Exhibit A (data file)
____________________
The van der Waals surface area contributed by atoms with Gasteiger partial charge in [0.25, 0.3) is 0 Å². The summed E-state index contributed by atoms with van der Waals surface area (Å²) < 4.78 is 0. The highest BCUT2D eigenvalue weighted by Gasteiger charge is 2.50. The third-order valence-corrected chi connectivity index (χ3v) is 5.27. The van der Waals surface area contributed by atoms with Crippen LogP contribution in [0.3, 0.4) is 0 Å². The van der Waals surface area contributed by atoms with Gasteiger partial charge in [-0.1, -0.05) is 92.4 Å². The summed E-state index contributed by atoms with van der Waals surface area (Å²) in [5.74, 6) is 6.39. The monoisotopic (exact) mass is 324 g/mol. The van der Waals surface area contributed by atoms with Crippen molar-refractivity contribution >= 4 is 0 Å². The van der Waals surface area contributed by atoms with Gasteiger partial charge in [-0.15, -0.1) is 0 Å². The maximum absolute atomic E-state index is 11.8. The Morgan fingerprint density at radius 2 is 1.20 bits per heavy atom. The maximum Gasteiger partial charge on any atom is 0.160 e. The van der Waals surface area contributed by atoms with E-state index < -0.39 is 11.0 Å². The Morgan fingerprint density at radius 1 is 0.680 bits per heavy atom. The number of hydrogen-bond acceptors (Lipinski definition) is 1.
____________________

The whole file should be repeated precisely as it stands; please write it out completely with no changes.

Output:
The van der Waals surface area contributed by atoms with Gasteiger partial charge in [0.25, 0.3) is 0 Å². The summed E-state index contributed by atoms with van der Waals surface area (Å²) < 4.78 is 0. The highest BCUT2D eigenvalue weighted by Gasteiger charge is 2.50. The third-order valence-corrected chi connectivity index (χ3v) is 5.27. The van der Waals surface area contributed by atoms with Crippen LogP contribution in [0.3, 0.4) is 0 Å². The van der Waals surface area contributed by atoms with Gasteiger partial charge in [-0.1, -0.05) is 92.4 Å². The summed E-state index contributed by atoms with van der Waals surface area (Å²) in [5.74, 6) is 6.39. The monoisotopic (exact) mass is 324 g/mol. The van der Waals surface area contributed by atoms with Crippen molar-refractivity contribution >= 4 is 0 Å². The van der Waals surface area contributed by atoms with Gasteiger partial charge in [-0.15, -0.1) is 0 Å². The maximum absolute atomic E-state index is 11.8. The Morgan fingerprint density at radius 2 is 1.20 bits per heavy atom. The maximum Gasteiger partial charge on any atom is 0.160 e. The van der Waals surface area contributed by atoms with E-state index < -0.39 is 11.0 Å². The Morgan fingerprint density at radius 1 is 0.680 bits per heavy atom. The number of hydrogen-bond acceptors (Lipinski definition) is 1.